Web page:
A federal jury has determined that a group of prominent white nationalists including Richard Spencer, Jason Kessler and Christopher Cantwell engaged in conspiracy to converge neo-Nazis and hate groups for the so-called “Unite the Right” rally that saw torch-wielding crowds and mass violence in Charlottesville, Virginia in 2017.
The jury in US District Court was not able to reach a verdict on two federal conspiracy charges, including conspiracy to commit racially motivated violence and whether defendants had knowledge of the conspiracy and failed to prevent it from taking place.
Jurors found James Alex Fields Jr – who is serving life in prison for the murder of Heather Heyer after driving his car into a crowd – was liable for assault and battery and intentional infliction of emotional harm against several defendants who were struck by his car. Those claims included $12m in damages.
Jurors also awarded $200,000 in punitive damages against all 12 defendants, plus $1m against five white nationalist groups, and awarded compensatory damages in other charges, for a total of roughly $25m.
The landmark verdict on 23 November arrived amid heightened scrutiny into far-right violence and online-driven conspiracy theories and hate movements across the US, as lawmakers and federal law enforcement and Joe Biden’s administration centre far-right domestic violent extremism in national security issues.
“This case has sent a clear message: violent hate won’t go unanswered. There will be accountability,” said Amy Spitalnick, executive director of civil rights organisation Integrity First for America, which supported the litigation.
“These judgments underscore the major financial, legal, and operational consequences for violent hate – even beyond the significant impacts this case has already had,” she said in a statement. “And at a moment of rising extremism, major threats to our democracy, and far too little justice, this case has provided a model for accountability.”
Co-lead counsel Roberta Kaplan and Karen Dunn said in a joint statement that the verdict gives plaintiffs “the justice they deserve after the horrific weekend of violence and intimidation in August 2017.”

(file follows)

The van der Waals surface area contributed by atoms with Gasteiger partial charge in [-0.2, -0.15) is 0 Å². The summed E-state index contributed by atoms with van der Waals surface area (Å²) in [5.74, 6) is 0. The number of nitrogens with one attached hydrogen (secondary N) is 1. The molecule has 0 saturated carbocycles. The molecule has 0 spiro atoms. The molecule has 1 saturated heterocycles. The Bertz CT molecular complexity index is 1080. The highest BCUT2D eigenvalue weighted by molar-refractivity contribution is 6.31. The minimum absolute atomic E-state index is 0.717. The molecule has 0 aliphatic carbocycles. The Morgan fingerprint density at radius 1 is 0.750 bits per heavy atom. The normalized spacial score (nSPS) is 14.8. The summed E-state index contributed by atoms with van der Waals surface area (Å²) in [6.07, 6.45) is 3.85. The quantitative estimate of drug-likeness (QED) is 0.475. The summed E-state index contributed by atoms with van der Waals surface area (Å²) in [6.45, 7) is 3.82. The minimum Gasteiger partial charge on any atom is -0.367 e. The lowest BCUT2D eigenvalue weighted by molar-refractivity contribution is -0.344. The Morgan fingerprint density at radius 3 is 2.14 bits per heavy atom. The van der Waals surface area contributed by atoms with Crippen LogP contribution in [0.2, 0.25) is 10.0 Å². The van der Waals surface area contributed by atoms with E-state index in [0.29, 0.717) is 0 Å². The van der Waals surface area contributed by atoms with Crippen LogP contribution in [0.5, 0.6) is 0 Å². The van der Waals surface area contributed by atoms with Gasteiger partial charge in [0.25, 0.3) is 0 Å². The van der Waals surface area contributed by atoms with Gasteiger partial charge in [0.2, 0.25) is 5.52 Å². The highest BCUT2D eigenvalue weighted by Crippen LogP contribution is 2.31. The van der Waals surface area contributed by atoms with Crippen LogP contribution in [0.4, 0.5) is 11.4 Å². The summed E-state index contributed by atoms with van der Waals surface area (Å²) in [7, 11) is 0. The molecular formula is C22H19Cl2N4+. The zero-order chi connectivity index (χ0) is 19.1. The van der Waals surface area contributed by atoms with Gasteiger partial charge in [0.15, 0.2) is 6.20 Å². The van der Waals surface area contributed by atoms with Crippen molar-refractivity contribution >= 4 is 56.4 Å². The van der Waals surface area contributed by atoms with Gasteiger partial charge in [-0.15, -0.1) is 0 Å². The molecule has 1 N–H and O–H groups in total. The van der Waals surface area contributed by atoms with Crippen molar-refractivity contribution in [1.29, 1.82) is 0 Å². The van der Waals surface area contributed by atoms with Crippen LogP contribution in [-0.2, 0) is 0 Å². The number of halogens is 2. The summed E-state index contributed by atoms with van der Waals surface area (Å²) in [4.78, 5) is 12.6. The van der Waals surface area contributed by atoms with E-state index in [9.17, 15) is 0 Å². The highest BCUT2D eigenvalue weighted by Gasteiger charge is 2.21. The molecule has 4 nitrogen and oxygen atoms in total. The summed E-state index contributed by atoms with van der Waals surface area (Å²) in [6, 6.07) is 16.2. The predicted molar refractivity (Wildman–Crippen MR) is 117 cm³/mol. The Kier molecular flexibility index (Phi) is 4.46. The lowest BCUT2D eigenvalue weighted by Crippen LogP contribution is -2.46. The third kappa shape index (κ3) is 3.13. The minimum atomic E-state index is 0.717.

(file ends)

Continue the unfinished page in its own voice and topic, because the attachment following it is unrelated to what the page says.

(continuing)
“Today’s verdict sends a loud and clear message that facts matter, the law matters, and that the laws of this country will not tolerate the use of violence to deprive racial and religious minorities of the basic right we all share to live as free and equal citizens,” they said.
Hundreds of white nationalists descended on Charlottesville over two days in August 2017 for the rally, ostensibly organised around their objection to the removal of a statue of Confederate General Robert E Lee from public view.
A crowd chanted “Jews will not replace us” and “blood and soil” as men marched with lit tiki torches on the University of Virginia campus. The following day, white supremacists and hate groups armed with clubs and rifles clashed with counter protestors, and Fields, 22, accelerated his car into a crowd and killed Ms Heyer and injured 35 others. He was convicted of first-degree murder and pleaded guilty to 29 of 30 federal hate crime charges and sentenced to life in prison in 2019.
For nearly a month, jurors reviewed mounds of evidence, including video of the car attack, and testimony from nine plaintiffs, as well as racist vitriol from the defendants.
Unlike in a criminal trial, in which the jury must find guilt “beyond a reasonable doubt” to reach a guilty verdict, US District Court Judge Norman Moon told jurors that they must agree that they found a “preponderance of evidence” to validate the plaintiffs’ claims.